As the federal government starts to demand more eco-friendly fleet options, it’s not unusual to see various cities, counties, and states trying to determine the best, most efficient way to make the transition. The New York City Police Department (NYPD) has already taken steps in piloting a Tesla Model 3 — here’s what it has discovered so far.
Why a Tesla?
The NYPD made the decision to pilot a Tesla to remain on the cutting edge of vehicle technology. Fleet management thought the vehicle was safe, reasonably priced, and would perform similarly to some of the department’s other vehicles. Rather than dive right in and purchase multiple Teslas, however, fleet management wanted to make sure the vehicle was a good fit.
New electric vehicles are emerging quickly, and the department knew it had to react accordingly while recognizing an all-electric police fleet at this time could adversely affect public safety if the electrical grid is disrupted.
“Currently, our fueling stations have backup generators to fuel in an emergency. The generator infrastructure at our locations can’t support the electrical need to simultaneously fully charge multiple electric vehicles,” Vartan Khachadurian, director of the Fleet Services Division for the NYPD, said.
Keeping Upfitting In-House
NYPD Fleet Services Division upfits and decals all its own pilot vehicles and one-off builds, rarely relying on outside sources. Since response equipment is powered by 12 volts, finding the needed power sources presented a challenge.
“Our Tesla does not have an auxiliary upfitter power distribution center like most purpose-built police vehicles come standard with. After finding the 12-volt source, we then built out own power distribution point,” Khachadurian explained.
The department’s highway vehicles are purpose-built units used for a specific function, and this Tesla is built as a slick top (no roof mounted lights or high risers). The vehicle includes the following:
- Federal Signal smart siren system
- Corner strobes
- Front and rear interior lighting system
- Computer tablet, keyboard, and printer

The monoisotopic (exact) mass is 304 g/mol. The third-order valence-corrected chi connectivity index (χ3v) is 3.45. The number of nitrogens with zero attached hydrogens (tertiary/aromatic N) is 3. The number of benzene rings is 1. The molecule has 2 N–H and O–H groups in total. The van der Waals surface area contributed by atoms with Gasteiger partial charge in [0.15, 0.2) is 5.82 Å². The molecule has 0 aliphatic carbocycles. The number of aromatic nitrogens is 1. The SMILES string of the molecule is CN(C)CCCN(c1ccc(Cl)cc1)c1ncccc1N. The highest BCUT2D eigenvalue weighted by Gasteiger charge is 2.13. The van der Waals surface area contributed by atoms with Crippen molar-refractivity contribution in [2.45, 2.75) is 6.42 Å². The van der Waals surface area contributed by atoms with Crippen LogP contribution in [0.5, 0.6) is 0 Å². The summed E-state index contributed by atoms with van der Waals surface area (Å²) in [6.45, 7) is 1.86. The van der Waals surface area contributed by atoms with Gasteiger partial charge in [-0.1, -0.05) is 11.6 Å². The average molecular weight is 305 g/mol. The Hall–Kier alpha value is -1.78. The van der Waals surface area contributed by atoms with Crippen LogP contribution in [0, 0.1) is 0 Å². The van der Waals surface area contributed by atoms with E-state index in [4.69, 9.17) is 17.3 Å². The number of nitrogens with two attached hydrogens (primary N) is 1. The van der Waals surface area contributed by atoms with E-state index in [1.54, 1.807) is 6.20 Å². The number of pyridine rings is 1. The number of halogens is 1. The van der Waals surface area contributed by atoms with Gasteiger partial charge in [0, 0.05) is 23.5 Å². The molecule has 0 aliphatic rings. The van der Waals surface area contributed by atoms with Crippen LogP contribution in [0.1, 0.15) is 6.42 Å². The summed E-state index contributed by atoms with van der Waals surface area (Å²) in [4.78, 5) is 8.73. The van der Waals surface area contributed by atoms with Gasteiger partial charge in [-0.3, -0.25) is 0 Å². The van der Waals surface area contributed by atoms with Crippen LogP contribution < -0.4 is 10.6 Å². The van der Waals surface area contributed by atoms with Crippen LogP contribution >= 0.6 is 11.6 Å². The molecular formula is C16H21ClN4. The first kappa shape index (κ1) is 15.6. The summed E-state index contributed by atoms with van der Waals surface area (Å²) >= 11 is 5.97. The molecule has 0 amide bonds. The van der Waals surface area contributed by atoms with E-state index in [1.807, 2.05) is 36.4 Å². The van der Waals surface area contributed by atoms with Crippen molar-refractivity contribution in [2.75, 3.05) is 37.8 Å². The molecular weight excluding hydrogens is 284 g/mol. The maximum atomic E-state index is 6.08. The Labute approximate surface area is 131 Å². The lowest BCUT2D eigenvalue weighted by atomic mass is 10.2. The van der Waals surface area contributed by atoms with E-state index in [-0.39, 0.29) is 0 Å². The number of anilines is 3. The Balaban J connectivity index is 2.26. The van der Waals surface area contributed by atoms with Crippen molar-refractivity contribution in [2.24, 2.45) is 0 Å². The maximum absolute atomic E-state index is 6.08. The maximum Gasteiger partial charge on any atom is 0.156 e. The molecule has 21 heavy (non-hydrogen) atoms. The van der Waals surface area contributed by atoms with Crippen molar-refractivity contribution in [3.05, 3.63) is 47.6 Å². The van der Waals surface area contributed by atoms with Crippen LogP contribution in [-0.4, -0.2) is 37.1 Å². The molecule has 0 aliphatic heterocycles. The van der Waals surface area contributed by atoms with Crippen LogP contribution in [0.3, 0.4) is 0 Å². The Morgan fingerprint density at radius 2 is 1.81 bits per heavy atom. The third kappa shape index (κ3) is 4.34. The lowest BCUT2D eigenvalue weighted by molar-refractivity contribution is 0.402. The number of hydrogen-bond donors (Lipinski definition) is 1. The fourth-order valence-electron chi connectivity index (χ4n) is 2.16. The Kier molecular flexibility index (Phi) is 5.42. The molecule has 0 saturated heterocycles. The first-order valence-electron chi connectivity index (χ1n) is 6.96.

- Axiom camera system
- Shot gun rack
- Tiger tough seat covers
Costs and Maintenance
After upfitting, the vehicle will cost approximately $58,000, with an expected five-year fuel savings of approximately $11,500 and lower maintenance costs than traditional internal combustion engine vehicles. With these savings, New York City will also benefit from less noise pollution and almost no emissions — rather, emission come from the production of electricity, according to Khachadurian.
“The NYPD is the best piloting platform for any brand or model vehicle because NYC streets will find any weakness or flaw,” he added.
Some points to keep in mind are that technicians must be trained to safely repair the high voltage system, and the fluid for the gear reduction portion of the electric motor is recommended for replacement at 100,000 miles.
The New Standard?
Will EVs become the new police fleet standard? It’s simply too early to tell. Current infrastructure can’t support charging the volume of vehicles in the NYPD’s fleet, so it will have to stick with limited numbers for now. NYC police precincts also do not have adequate parking to accommodate vehicle charging.
“What we would like manufacturers to create is a purpose-built police version electric vehicle, which I’m certain will happen soon enough. It needs to be something that can handle the day-to-day 24/7 shift police vehicles endure. Upgraded brakes, suspension, and interior robustness would be a great start. A police vehicle is a mobile office, and manufacturers should recognize and engineer vehicles with this in mind. Roominess is very important. Equipment stored in these vehicles are for both officer and public safety,” Khachadurian explained.
Originally posted on Government Fleet
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